original designers of the Electoral College assumed that there would be multiple popular regional candidates, preventing any one candidate from winning a
majority. Another possibility is that there
could be a tie, with both of the Presidential candidates receiving 269 votes.
In the event of a tie or if neither Presidential candidate receives a majority of
the votes, the decision falls to Congress.
The House of Representatives shall choose
from the top three candidates; however,
each state has equal status with all of the
other states and gets only one vote.
The responsibility to choose the Vice
President falls to the U.S. Senate, with
each Senator casting only one vote. There
is very little chance of this happening,
however. Congress has decided the Presidency only three times, and the last time
this happened was in the election of 1876.
Regarding the electors themselves, what
would happen if a committed Mitt Romney elector decided to vote for Barack
Obama? He would be acting as a faithless elector, someone who casts a vote for
a candidate other than his party’s nominee, and he would be in good company.
We’ve actually had 156 incidents in which
electors did not vote for the Presidential
Timeline for 2012
•;Public;votes;for;Presidential;elec-tors: November 6, 2012
cast their votes: December 17, 2012
Vice President) receives the votes:
By a December 26, 2012 Deadline
the Votes: January 6, 2013
2013, at noon
candidate who won the state’s popular vote.
Some states have laws that can punish elec-
tors who do not vote according to the state’s
popular vote total, but to this date, no one
has ever been prosecuted for being a faith-
less elector. Furthermore, the actions of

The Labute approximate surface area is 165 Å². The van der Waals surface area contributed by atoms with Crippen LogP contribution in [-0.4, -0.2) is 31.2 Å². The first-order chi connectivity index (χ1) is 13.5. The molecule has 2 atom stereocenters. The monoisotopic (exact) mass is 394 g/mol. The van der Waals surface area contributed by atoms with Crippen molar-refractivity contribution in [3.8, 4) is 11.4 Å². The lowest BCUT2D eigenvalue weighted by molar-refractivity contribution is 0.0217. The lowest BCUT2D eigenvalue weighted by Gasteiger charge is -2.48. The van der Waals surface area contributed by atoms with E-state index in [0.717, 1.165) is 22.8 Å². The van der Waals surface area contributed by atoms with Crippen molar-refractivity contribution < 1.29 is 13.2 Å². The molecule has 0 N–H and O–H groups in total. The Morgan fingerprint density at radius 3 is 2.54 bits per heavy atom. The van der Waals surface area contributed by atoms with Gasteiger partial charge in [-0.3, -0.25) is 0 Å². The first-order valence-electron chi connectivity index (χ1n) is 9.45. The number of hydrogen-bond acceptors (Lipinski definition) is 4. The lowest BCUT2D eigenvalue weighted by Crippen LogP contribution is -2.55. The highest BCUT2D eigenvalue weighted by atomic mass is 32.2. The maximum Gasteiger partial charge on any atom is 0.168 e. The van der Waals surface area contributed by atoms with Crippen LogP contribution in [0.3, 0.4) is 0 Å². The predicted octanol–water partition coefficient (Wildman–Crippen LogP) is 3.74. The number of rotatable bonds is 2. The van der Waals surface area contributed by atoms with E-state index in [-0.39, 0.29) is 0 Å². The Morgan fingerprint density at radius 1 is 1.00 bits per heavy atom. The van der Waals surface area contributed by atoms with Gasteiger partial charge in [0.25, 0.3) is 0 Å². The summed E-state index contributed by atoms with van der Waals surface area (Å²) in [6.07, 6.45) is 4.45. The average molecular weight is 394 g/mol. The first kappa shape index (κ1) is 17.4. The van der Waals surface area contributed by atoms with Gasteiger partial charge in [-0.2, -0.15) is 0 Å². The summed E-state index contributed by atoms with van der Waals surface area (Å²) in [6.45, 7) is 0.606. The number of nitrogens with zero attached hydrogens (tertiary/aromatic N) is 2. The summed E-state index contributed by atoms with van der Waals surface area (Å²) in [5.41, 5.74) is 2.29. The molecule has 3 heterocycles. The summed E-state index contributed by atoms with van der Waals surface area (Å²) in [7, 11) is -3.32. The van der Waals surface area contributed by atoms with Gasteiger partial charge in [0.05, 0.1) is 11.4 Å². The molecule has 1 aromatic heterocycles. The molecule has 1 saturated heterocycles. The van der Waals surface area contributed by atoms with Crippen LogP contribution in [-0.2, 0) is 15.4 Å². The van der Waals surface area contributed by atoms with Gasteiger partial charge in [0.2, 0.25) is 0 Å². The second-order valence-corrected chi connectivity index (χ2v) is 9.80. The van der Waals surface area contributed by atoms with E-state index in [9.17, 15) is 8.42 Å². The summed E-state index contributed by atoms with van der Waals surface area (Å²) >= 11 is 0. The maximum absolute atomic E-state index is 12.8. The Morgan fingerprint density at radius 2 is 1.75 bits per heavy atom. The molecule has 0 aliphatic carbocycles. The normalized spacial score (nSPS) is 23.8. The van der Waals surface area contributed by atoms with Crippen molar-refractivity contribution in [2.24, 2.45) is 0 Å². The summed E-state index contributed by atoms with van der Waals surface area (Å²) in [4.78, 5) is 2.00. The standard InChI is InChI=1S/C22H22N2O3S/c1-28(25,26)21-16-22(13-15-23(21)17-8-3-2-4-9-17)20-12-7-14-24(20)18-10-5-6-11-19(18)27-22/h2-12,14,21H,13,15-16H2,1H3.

faithless electors have never affected the
outcome of a Presidential race.
with Vice President Al Gore receiving
half a million more votes than Governor
This complex system involving state
elections, electors, political parties, and
Congress has its fair share of critics
as well as defenders. Defenders of the
Electoral College note that the process
preserves the important role that states
play in shaping the direction of the national government and preserving our
federalist ideals. Additionally, giving
small-population states a minimum of
three electoral votes assures that states
which would not ordinarily receive much
attention are courted, because as history
has shown, every electoral vote matters.
Critics contend that the system actually gives too much power to small states
with few people in them and enables
candidates to win the Presidency without the support of the majority of the
electorate. Also, modern elections have
largely become a race focused on a few
swing states, since the majority of states
are firmly Democratic or Republican.
A key criticism of this system is that it
makes it impossible for any independent
candidate or third party to have a realistic shot at the Presidency. Indeed, no
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